Hence the need for plant neurobiology, a new field “aimed at understanding how plants perceive their circumstances and respond to environmental input in an integrated fashion.” The article argued that plants exhibit intelligence, defined by the authors as “an intrinsic ability to process information from both abiotic and biotic stimuli that allows optimal decisions about future activities in a given environment.” Shortly before the article’s publication, the Society for Plant Neurobiology held its first meeting, in Florence, in 2005. A new scientific journal, with the less tendentious title Plant Signaling & Behavior, appeared the following year.
Depending on whom you talk to in the plant sciences today, the field of plant neurobiology represents either a radical new paradigm in our understanding of life or a slide back down into the murky scientific waters last stirred up by “The Secret Life of Plants.” Its proponents believe that we must stop regarding plants as passive objects—the mute, immobile furniture of our world—and begin to treat them as protagonists in their own dramas, highly skilled in the ways of contending in nature. They would challenge contemporary biology’s reductive focus on cells and genes and return our attention to the organism and its behavior in the environment. It is only human arrogance, and the fact that the lives of plants unfold in what amounts to a much slower dimension of time, that keep us from appreciating their intelligence and consequent success. Plants dominate every terrestrial environment, composing ninety-nine per cent of the biomass on earth. By comparison, humans and all the other animals are, in the words of one plant neurobiologist, “just traces.”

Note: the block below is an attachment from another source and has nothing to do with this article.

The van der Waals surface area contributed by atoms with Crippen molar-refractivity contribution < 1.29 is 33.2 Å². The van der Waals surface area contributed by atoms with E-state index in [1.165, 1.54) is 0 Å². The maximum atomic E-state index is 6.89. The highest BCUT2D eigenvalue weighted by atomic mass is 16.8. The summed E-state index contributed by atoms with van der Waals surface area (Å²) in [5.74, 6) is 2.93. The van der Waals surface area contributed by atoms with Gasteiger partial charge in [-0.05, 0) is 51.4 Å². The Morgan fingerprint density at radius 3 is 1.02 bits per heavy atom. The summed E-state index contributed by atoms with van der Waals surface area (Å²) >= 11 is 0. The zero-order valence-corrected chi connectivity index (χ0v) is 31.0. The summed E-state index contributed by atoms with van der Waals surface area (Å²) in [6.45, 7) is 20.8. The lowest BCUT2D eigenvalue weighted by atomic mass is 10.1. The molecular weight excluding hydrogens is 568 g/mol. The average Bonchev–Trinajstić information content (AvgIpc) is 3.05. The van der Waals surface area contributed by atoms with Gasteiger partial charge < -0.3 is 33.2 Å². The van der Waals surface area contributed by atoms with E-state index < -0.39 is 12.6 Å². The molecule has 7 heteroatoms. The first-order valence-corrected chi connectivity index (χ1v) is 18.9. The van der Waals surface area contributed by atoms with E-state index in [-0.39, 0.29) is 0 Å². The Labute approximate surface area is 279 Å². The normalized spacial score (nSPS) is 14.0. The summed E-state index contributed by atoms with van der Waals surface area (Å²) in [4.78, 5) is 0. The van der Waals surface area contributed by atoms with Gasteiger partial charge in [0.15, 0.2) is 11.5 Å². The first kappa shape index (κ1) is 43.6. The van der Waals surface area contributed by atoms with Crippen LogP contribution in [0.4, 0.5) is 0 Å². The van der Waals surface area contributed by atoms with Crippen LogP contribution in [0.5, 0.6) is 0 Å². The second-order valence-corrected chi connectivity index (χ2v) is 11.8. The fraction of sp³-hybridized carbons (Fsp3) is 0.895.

Many plant scientists have pushed back hard against the nascent field, beginning with a tart, dismissive letter in response to the Brenner manifesto, signed by thirty-six prominent plant scientists (Alpi et al., in the literature) and published in Trends in Plant Science. “We begin by stating simply that there is no evidence for structures such as neurons, synapses or a brain in plants,” the authors wrote. No such claim had actually been made—the manifesto had spoken only of “homologous” structures—but the use of the word “neurobiology” in the absence of actual neurons was apparently more than many scientists could bear.
Passage 1 is from the websites of plants signaling and behavior;
第二段：介绍植物作为有生命的生命个体的四个特征，包括reactions to stimuli, use the cost-benefit analysis, territorial behavior;
第四段：将植物和动物进行比较，说明植物同动物一样可以对周围的环境作出反应，但是反应很长，not as rapid as animals;
Passage 2 is adapted from Michael Pollen “the Intelligent Plant”;
Both of passages are talking about plants neurobiology.
第二题和第三题双询证题：第二题四个选项涉及到第一篇文章的第二段和第三段，植物的反应is not as rapid as animals;
第五题和第六题：双询证题，考查第二篇文章第一段针对Trends in Plant Science的批评;
第十题和第十一题：涉及到Tai这个科学家的观点，Tai植物对于周围环境和刺激反应的原因一定会搞清楚的，与electronic and chemical方面的因素有关;